Carrots and the schtick

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Indy Lifestyle Online
A new orchestral tribute to Bugs Bunny has amused and impressed the man who brought the rascally rabbit to the silver screen.

BUGS BUNNY - the most cynical, world-weary cartoon character of them all. How fitting that the man who helped create him, Chuck Jones, should have a few doubts about life himself. Asked what he considers the most important mistake of the human race, the 85-year-old animator deadpans: "Getting born."

The reason I'm talking to Jones (by phone, sadly - he is not well at the moment) is a new show on the South Bank, Bugs Bunny On Broadway. Tonight and tomorrow, a selection of Warner Brother's shorts (fourteen in all, including What's Up Doc?, The Rabbit of Seville and One Froggy Evening) will be accompanied by the Royal Festival Orchestra.

Deliriously hyperactive, dizzyingly self-reflexive, what all these cartoons share is a view of humanity as obsessive, self- defeating and absurd. Where did all this manic gloom spring from? Jones grew up in Hollywood, the land of sunshine and schmoozing. His home life, however, was very different. All the family had to bring a book to the breakfast table because his father demanded silence.

"My father used to say, 'It's hard enough to wake up and face the day without people babbling at you'."

So, as well as doodling in every spare moment, Jones took to books. At the age of four, he discovered Uncle Vanya. What he wanted to find, he quickly tells me, was a follow-up to the kids' book Uncle Wiggly.

I tell him that anecdote sounds too good to be true, the perfect Jones- style collision of high and low culture, but he swears that's just how it happened. He wheezes with pleasure. "Well, I didn't get any place with Uncle Vanya. I was just insulted they wrote something I couldn't understand'.

The books he did manage to get some place with were those written by Dorothy Parker ("I've read everything by her") and Mark Twain. "I was raised on Twain," recalls Jones, suddenly earnest. His two favourites books of Twain are A Tramp Abroad and Roughing It. I say I've never heard of either book and Jones gasps in horror: "Oh, they've got them in Tottenham Court Road, I've seen them there!" (What a great image - one legend poring over another in a noisy corner of London).

But what is it he so likes about Twain? "He was funny, but he never let anything escape unscathed. Someone asked Twain about the Jews once - anti- semitism was rife at that time - and he said, 'They are members of the human race - worse than that I can say of no one'."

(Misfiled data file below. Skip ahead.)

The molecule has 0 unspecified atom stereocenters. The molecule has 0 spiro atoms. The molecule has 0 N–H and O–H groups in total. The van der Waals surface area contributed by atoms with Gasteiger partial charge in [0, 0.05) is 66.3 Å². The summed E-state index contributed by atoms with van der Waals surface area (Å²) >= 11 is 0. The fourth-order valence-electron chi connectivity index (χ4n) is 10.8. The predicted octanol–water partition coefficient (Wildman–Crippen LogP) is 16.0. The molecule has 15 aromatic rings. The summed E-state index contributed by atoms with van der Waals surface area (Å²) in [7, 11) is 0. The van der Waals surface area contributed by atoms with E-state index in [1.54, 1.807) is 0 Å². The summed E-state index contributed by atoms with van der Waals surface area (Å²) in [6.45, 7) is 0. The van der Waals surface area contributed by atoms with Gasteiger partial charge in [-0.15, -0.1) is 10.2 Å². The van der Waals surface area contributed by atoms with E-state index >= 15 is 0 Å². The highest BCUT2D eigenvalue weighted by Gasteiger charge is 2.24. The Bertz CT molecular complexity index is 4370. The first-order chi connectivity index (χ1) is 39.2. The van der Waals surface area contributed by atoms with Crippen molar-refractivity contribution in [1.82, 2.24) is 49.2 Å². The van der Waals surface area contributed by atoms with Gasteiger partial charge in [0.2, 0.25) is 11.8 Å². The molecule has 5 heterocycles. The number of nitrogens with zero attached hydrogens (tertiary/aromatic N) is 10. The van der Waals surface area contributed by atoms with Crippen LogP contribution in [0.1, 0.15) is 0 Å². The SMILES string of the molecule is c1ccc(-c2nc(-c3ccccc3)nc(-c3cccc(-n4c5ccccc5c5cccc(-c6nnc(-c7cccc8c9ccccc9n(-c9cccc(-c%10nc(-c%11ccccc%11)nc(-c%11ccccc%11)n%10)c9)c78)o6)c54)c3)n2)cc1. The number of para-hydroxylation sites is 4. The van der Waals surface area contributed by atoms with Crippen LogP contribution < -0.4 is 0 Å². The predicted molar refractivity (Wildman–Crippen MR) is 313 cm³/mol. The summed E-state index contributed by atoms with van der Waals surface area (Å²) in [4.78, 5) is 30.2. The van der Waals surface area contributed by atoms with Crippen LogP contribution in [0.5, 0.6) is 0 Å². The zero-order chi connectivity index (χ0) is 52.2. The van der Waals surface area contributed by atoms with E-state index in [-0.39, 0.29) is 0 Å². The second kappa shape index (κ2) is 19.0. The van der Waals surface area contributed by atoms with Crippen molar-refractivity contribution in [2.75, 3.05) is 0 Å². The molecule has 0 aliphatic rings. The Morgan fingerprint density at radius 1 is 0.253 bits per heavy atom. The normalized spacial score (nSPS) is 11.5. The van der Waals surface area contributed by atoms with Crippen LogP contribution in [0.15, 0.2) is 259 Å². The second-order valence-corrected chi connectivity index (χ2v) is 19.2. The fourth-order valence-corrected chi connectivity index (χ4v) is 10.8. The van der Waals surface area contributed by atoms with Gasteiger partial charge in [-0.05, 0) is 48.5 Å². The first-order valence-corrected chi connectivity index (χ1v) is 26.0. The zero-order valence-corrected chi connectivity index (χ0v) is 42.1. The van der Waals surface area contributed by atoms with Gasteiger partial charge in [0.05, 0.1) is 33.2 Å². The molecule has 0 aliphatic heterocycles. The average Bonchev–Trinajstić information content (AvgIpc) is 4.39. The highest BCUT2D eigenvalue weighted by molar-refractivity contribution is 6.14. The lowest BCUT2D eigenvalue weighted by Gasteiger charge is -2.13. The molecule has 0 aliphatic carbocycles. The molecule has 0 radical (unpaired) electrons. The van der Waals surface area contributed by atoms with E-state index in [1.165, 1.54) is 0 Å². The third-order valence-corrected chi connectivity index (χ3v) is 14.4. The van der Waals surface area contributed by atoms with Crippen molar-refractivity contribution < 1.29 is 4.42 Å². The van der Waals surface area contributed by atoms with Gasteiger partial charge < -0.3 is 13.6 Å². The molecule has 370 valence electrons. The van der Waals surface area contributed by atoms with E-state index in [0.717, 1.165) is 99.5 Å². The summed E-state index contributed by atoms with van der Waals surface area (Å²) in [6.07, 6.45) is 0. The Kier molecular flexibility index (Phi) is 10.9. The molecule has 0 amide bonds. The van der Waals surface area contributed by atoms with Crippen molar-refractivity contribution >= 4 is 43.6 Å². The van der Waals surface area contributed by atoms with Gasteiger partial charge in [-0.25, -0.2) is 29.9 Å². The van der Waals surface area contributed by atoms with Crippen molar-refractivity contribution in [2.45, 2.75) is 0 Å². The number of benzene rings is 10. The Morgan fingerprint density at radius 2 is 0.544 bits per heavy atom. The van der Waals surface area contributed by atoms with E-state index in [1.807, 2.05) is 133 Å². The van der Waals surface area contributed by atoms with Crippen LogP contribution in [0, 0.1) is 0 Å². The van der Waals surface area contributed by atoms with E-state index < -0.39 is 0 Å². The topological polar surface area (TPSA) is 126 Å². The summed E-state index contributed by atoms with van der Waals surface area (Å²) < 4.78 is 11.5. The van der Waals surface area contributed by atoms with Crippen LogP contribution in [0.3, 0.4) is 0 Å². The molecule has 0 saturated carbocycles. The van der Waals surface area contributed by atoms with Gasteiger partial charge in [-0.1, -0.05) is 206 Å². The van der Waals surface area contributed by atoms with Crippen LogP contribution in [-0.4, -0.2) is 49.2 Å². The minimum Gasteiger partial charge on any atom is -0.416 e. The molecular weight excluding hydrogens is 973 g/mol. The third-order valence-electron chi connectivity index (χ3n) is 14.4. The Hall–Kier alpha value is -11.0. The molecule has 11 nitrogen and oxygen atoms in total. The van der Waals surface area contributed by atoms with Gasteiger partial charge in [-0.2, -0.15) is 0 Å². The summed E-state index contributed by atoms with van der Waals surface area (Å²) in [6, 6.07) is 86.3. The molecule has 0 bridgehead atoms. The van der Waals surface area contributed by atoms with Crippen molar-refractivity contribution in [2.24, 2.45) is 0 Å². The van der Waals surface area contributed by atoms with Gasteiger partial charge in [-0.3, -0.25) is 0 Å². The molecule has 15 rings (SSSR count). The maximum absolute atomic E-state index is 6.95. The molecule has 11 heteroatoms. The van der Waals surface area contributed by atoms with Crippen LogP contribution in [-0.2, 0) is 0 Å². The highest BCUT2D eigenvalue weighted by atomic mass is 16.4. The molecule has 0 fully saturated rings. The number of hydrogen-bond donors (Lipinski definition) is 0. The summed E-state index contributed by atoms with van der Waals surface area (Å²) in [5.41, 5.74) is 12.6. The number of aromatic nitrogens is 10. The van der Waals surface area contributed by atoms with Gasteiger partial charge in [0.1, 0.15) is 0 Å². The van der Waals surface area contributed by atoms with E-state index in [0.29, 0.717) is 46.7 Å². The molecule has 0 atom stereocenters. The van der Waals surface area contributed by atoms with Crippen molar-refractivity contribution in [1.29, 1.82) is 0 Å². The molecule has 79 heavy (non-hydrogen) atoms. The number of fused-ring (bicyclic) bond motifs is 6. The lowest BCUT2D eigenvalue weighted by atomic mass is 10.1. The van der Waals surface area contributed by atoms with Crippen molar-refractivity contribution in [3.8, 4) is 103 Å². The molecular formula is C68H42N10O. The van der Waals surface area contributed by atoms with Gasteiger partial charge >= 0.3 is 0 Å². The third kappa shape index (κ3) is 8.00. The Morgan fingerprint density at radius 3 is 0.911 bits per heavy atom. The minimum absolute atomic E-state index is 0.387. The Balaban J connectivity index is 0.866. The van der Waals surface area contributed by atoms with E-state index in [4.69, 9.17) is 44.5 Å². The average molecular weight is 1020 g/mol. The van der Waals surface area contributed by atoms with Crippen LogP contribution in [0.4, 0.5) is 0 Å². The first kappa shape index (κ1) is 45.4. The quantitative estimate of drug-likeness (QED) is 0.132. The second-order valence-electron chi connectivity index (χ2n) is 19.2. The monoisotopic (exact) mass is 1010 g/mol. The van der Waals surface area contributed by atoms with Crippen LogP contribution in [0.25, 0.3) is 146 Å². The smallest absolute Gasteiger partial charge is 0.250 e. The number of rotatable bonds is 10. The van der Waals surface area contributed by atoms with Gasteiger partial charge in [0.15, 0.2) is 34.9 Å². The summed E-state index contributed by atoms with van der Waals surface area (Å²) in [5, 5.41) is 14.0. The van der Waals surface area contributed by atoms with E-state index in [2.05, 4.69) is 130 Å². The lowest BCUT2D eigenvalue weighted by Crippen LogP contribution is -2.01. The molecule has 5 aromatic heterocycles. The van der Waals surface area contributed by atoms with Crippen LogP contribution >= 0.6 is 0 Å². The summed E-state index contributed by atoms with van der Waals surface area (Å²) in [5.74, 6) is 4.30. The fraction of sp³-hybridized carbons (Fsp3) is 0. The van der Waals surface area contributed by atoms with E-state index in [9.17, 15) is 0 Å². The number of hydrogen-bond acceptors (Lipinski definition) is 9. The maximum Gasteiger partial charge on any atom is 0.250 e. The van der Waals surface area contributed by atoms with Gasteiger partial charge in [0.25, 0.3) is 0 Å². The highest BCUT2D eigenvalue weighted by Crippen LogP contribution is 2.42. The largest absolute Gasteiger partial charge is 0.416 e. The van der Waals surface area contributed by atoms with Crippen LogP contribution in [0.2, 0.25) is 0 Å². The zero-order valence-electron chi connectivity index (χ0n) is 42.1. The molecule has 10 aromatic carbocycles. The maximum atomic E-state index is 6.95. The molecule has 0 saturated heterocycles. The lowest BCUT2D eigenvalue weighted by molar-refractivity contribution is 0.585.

Jones cracks up chestily.

Not surprisingly, when Jones joined the Leon Schlesinger Studio (later sold to Warner Brothers) in 1936, Twain's magic wafted into the cinema. One of Jones' inventions - the Road Runner & Wile E Coyote partnership - was particularly indebted. "In the fourth chapter of Roughing It, says Jones reverentially, "which I read when I was seven years old, there's the character and the chase I used for Coyote."

Did the Warner Brothers' heads appreciate such la-di-da cross-fertilisation? "The bosses weren't paying attention," says Jones. "They didn't give a damn what we did because the major studios who wanted features had to take the shorts."

Things changed when the animation unit was closed down in 1953 (Jack Warner thought the craze for 3D would kill the cartoon star). Moving to Disney Studios, Jones was dismayed to discover that "Walt wanted total control". Jones couldn't bear it: "Walt couldn't even draw and some very bad pictures were put out." After only four months, he snuck back to Warners, which was just being re-opened.

These days, Jones is a sacred being. The establishment has him clasped tightly to its bosom (he has received two Academy Awards, including an honorary Oscar in 1996 and has a unique, 10-year contract with Warner, signed on his 82nd birthday). But he's aware his misanthropic tendencies, his instinctive distaste for authority, could have cost him such popularity.

When I ask about the grisly Chow Hound, for instance, (which has a bulldog destroyed by the cat and mouse he has cruelly oppressed) Jones chortles, "That's a black one, all right. If all my cartoons had been that dark I'd have wound up more like Robert Crumb or those Finnish boys I love, the Brothers Quay."

Indeed, far from playing the grand old man, there's something of the sweet, libidinous nerd about Jones. When I'm first put through to him, he cries gleefully: "A girl! I'm always fascinated by girls!"

Later, I mention Crumb's confession that he had a crush on Bugs Bunny, half expecting Jones to rush to Bug's chaste defence. Instead, he giggles. "Sure. Bugs is a sex object. He isn't just funny or cute. Why would you be attracted to something if sex wasn't involved?"

Jones was also delighted that there were "very few children" when he went to see the show in New York. He's always had his grown-up fans, of course, Peter Bogdanovich and Ray Bradbury among them, but now a wider cross-section will be able to re-appreciate his work.

Just as his hero, Twain, is now remembered primarily for Huckleberry Finn, Charles M Jones is best known for Bugs. Lazy minds associate both characters with the innocence of childhood.

But as Jones would be the first to say, That's not all Folks!

'Bugs Bunny on Broadway', Royal Festival Hall, tonight, tomorrow (0171 960 4242)